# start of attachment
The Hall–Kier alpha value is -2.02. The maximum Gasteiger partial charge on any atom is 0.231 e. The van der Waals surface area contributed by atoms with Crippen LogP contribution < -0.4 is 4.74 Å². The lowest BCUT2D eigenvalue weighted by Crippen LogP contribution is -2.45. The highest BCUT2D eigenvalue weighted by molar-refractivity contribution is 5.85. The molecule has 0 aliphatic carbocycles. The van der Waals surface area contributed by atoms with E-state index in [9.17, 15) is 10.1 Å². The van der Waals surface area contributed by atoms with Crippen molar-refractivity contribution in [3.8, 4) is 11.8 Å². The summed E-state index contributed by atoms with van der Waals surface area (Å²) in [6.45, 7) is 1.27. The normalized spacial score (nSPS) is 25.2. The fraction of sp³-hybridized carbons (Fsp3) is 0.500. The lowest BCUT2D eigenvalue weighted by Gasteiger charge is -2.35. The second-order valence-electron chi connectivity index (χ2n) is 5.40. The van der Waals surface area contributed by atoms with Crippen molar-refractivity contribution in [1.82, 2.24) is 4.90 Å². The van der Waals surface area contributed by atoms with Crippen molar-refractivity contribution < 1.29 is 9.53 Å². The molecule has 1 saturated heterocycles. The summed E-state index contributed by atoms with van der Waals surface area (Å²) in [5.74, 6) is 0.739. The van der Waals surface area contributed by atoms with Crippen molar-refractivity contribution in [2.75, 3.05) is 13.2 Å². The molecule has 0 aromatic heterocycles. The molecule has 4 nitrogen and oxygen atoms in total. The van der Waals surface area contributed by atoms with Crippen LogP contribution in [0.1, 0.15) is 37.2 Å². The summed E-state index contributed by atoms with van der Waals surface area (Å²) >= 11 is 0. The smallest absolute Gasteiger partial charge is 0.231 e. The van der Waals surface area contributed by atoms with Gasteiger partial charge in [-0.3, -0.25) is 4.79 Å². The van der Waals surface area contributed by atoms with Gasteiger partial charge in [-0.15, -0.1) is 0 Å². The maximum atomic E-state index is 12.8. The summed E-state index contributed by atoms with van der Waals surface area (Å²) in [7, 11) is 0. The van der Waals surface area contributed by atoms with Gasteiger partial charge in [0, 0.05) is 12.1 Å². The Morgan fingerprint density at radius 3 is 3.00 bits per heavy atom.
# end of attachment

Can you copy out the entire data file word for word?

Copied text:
The Hall–Kier alpha value is -2.02. The maximum Gasteiger partial charge on any atom is 0.231 e. The van der Waals surface area contributed by atoms with Crippen LogP contribution < -0.4 is 4.74 Å². The lowest BCUT2D eigenvalue weighted by Crippen LogP contribution is -2.45. The highest BCUT2D eigenvalue weighted by molar-refractivity contribution is 5.85. The molecule has 0 aliphatic carbocycles. The van der Waals surface area contributed by atoms with E-state index in [9.17, 15) is 10.1 Å². The van der Waals surface area contributed by atoms with Crippen molar-refractivity contribution in [3.8, 4) is 11.8 Å². The summed E-state index contributed by atoms with van der Waals surface area (Å²) in [6.45, 7) is 1.27. The normalized spacial score (nSPS) is 25.2. The fraction of sp³-hybridized carbons (Fsp3) is 0.500. The lowest BCUT2D eigenvalue weighted by Gasteiger charge is -2.35. The second-order valence-electron chi connectivity index (χ2n) is 5.40. The van der Waals surface area contributed by atoms with Crippen molar-refractivity contribution in [1.82, 2.24) is 4.90 Å². The van der Waals surface area contributed by atoms with Crippen molar-refractivity contribution < 1.29 is 9.53 Å². The molecule has 1 saturated heterocycles. The summed E-state index contributed by atoms with van der Waals surface area (Å²) in [5.74, 6) is 0.739. The van der Waals surface area contributed by atoms with Crippen molar-refractivity contribution in [2.75, 3.05) is 13.2 Å². The molecule has 0 aromatic heterocycles. The molecule has 4 nitrogen and oxygen atoms in total. The van der Waals surface area contributed by atoms with Crippen LogP contribution in [0.1, 0.15) is 37.2 Å². The summed E-state index contributed by atoms with van der Waals surface area (Å²) >= 11 is 0. The smallest absolute Gasteiger partial charge is 0.231 e. The van der Waals surface area contributed by atoms with Gasteiger partial charge in [-0.3, -0.25) is 4.79 Å². The van der Waals surface area contributed by atoms with Gasteiger partial charge in [-0.15, -0.1) is 0 Å². The maximum atomic E-state index is 12.8. The summed E-state index contributed by atoms with van der Waals surface area (Å²) in [7, 11) is 0. The van der Waals surface area contributed by atoms with Gasteiger partial charge in [0, 0.05) is 12.1 Å². The Morgan fingerprint density at radius 3 is 3.00 bits per heavy atom.